1. Identify and honor our fear-based reactions. List them, list the reasons for them, list the history for the reasons for them. Once you’ve named your fears one by one, pause for a moment to honor them for bringing you this far. If you feel anything, even fury or hatred, more often than not it’s because you care, and this can be easier to redirect than emotions gone numb with indifference. Through this acknowledgment you can begin to decide whether your fear-based reactions serve you (and thus, humanity) or whether you might prefer to root your emotions elsewhere. (I recommend the works of Byron Katie and Wayne Dyer for delving deeper into this process.)
  2. Allow for many ways of mourning. My eldest daughter turns 18 this week. She was the first to tell me about what had happened Friday morning and her reactions were quite different than mine. After giving it some thought, I realized what a beautiful thing this truly is. If we all reacted to such tragedy with the sensitivity and affectedness of a mother, we’d be missing some key elements in the restorative process. Her first thought was to quickly tackle gun laws, while I’ve been too preoccupied feeling for those fellow mothers of five-year-olds to give the guns much thought just yet. We don’t disagree on this matter, but we draw from different experiences and as long as we keep fear out of the equation, our views can be seen as complimentary. (Even if they aren’t, love’s manifestations are a whole lot easier to rub up against.)
  3. Acknowledge each other’s importance in the process. There are those who cry and those who make soup for those who cry. There are those who petition and those who make love to those who petition. There are some of us who wake in the middle of the night and pour our hearts out through our pencils and others who remind us to sleep lest we be short with our own kids come morning. We need each other. Every rendition of our fearless selves is necessary in order that we might all be at our best while we tackle each single task before us.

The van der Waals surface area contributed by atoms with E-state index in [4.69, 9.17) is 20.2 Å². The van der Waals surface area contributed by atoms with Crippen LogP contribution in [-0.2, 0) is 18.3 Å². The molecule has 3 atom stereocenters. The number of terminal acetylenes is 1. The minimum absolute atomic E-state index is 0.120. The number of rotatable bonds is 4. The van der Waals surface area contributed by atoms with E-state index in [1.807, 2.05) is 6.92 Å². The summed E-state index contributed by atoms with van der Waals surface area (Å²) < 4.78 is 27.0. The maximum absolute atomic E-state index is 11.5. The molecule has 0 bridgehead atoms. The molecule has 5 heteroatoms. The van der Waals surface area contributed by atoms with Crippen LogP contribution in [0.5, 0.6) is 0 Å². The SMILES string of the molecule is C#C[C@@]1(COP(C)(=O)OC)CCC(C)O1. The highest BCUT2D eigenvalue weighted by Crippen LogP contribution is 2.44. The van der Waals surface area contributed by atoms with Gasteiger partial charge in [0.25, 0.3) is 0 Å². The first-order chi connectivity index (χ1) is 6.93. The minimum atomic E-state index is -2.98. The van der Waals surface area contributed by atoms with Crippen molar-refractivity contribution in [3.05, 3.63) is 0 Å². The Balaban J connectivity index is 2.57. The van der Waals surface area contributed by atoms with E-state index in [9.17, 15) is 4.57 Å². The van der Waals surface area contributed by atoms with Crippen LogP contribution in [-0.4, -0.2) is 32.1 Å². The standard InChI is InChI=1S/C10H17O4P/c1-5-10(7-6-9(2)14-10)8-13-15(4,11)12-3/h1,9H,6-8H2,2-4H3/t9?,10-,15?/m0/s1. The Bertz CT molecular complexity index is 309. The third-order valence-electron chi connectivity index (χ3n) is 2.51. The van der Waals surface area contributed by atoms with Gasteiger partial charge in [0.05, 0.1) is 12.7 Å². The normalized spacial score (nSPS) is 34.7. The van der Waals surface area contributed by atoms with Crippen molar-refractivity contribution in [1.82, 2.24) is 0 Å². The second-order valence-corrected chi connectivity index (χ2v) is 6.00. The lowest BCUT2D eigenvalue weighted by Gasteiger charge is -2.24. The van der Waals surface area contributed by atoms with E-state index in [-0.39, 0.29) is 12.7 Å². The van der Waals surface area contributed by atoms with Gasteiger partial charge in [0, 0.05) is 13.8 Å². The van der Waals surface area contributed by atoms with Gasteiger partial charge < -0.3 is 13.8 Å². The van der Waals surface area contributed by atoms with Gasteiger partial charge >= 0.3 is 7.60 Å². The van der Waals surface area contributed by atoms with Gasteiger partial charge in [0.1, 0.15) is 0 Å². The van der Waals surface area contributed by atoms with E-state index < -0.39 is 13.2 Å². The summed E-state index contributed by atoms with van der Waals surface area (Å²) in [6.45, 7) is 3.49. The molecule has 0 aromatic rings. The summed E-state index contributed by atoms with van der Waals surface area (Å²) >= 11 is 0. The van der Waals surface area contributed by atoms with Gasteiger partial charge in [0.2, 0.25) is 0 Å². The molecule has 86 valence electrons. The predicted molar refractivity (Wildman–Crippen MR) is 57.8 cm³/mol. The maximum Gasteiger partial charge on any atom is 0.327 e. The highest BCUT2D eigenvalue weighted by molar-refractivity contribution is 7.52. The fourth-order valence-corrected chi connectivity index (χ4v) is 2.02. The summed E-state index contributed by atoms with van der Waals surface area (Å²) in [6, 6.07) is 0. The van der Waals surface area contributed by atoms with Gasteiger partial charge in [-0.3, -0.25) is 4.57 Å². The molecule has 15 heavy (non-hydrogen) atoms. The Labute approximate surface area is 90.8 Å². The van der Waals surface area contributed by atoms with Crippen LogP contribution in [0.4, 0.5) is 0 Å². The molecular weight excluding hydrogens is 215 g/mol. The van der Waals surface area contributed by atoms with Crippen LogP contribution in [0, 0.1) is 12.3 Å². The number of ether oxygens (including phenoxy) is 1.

4. Rebuild one another’s faith in humanity. Right now, our country as a whole is just a little bit softer. Though fear resists this vulnerability (and stockpiles guns), it’s actually an opportune time for those of us who choose love to connect on a deeper level and exemplify goodness. This is especially important when it comes to our children. Play with kids and make sure they know through your actions that this world is a safe and beautiful place. Tuck them in at night with stories that assure them that good conquers evil. Look people in the eye and remind one another that love is stronger than fear. Pick up the tab of the person looking downtrodden and know that you are counteracting violence by doing so. Double your recipe and take dinner to a cynical neighbor because you have it in you. Amp up the kindness factor, put your individual strengths into action and notice how easy it really is to spread light.
  5. Focus on what we have in common.  Children are a uniting force if ever there was one. My earnest hope is that during these hazy times, we will honor the lives of all children, whether they live in our homes or solely in our hearts by recognizing them as the ultimate expression and teachers of pure love.


“The Chinese use two brush strokes to write the word ‘crisis.’ One brush stroke stands for danger; the other for opportunity. In a crisis, be aware of the danger — but recognize the opportunity.”  – John F. Kennedy


Beth Berry

About Beth Berry


Beth Berry is a writer, mother of four daughters and born idealist living the real life. When she’s not orchestrating the household, she can be found in one of several precarious yoga poses, wandering indigenous Mayan food markets, or holed up in a sunny southern Mexican cafe with her laptop, a shade grown dark roast and a contemplative look on her face. Having lived against the grain as a baby-slinging, toddler-nursing, secondhand-shopping, wanna-be farmer for 17 years, she and her family decided to ditch the rat race for a taste of life abroad. Now, in addition to challenging conventional wisdom, she writes about her life-changing experiences working among women in extreme poverty and oppression. Keep up with her musings and adventures in imperfection at